- Devil's Night is an integral part of the 1994 film The Crow. At a meeting of criminal underworld figures, the main villain Top Dollar (Michael Wincott) is portrayed as having started the first fires himself, which were later emulated by others.
- In the 1997 film Grosse Pointe Blank, which takes place in the Detroit suburb of Grosse Pointe, the character Debi Newberry says that her apartment burned down on Devil's Night.
- Detroit hip-hop group D12's 2001 debut album is titled Devil's Night which also features a song with the same title.
- The 2002 film 8 Mile features a sequence where the characters torch an abandoned house in Detroit that was used for crime, in reference to Devil's Night.
- Devil's Night is used as a plot device in the 2007 Canadian horror film Left for Dead.
- Devil's Night appears in Laura Bickle's 2010 urban fantasy novel Embers.
- "Devil's Night" is a rap song released in 2011 by Detroit artist Sonny! who depicts inner-city living on the night of October 30.
- Mischief Night appears in an episode of the Nickelodeon animated show Rocket Power.
- The sixth episode of the sixth season of the CBS drama Criminal Minds was titled "Devil's Night", and revolved around a burn victim who plotted his arsonist murders on the three days around Devil's Night.
- Devil's Night is mentioned in NCIS episode 143 "Code of Conduct".
- "Devil's Night" is a song featured on the 2012 album Infamous by metal band Motionless in White.
- Devil's Night is mentioned in the song "A Shrine to Madness" by Detroit metal band The Black Dahlia Murder. The song is about the history of Halloween and contains the line "Devil's night 'twas a scorcher, on this eve we bring Hell."
- Influenced "Devilz Nite", an annual Halloween series composed of underground hip-hop artists doing dark songs.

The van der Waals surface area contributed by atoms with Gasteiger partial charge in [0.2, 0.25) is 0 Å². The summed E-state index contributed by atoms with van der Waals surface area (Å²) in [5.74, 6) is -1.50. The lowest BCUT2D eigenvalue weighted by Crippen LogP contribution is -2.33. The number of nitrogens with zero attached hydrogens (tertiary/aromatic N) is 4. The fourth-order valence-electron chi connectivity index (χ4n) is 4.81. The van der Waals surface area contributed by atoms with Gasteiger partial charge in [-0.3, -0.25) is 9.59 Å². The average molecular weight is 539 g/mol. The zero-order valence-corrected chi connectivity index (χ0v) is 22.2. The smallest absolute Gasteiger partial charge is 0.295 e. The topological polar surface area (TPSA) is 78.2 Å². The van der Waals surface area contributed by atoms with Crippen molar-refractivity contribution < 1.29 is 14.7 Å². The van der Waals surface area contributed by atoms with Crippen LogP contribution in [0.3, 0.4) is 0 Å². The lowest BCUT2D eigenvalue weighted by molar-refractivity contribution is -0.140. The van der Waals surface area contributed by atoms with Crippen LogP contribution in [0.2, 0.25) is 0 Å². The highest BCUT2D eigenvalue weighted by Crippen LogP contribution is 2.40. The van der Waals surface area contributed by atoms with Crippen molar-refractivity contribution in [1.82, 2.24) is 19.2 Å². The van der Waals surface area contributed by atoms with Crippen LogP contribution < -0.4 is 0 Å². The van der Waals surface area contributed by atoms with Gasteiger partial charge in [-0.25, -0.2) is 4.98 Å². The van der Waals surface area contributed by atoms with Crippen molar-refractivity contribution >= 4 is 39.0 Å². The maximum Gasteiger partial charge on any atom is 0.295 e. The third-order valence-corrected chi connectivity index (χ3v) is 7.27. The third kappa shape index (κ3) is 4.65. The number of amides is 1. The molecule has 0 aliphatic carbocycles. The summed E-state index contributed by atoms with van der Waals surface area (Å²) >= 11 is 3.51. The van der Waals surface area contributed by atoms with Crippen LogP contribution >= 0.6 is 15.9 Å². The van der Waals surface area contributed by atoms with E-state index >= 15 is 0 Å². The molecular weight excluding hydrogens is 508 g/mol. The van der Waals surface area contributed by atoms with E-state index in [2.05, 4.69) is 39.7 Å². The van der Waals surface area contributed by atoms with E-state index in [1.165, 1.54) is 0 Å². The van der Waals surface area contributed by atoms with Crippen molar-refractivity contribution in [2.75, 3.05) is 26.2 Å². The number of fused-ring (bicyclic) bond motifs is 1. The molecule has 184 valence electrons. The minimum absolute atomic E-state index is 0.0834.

- Devil's Night was also chronicled in journalist Ze'ev Chafets' 1990 nonfiction book Devil's Night and Other True Tales of Detroit.
- Jack Santino, The Hallowed Eve, University Press of Kentucky (1998), Pg. 10.
- "The Mischievous History of Devil's Night". The Washington Post. 2007-10-30.[dead link]
- Published: November 03, 1991 (1991-11-03). "Devil's Night Fires Decline By More Than Half in Detroit, The New York Times, November 3, 1991". New York Times. Retrieved 2013-10-31.
- "City of Detroit Angel's Night Homepage, Accessed July 4, 2007". Ci.detroit.mi.us. Retrieved 2013-10-31.
- "Detroit fires drop over 3-day Halloween period". Daily Tribune. 2009-11-03.
- "Significant rise in Detroit fires over Halloween weekend 2010". Digital Journal. 2010-11-01.
- "Detroit Angels' Night: Data behind this year's record-low fire count". MLive.com. 2012-11-02.
- "Detroit officials report 95 fires over three-day Angels' Night period leading up to Halloween". MLive.com. 2013-11-02.
- Angels' Night
- http://youtube.com/watch?v=BlLy_euNQzY youtube.com/watch?v=BlLy_euNQzY
- Chafets, Ze'ev. (1990). Devil's Night and Other True Tales of Detroit. New York: Random House. ISBN 0-394-58525-9.
- Davis, Adam Brooke. "Devil's Night and Hallowe'en: The Linked Fates of Two Folk Festivals." Missouri Folklore Society Journal XXIV(2002) 69–82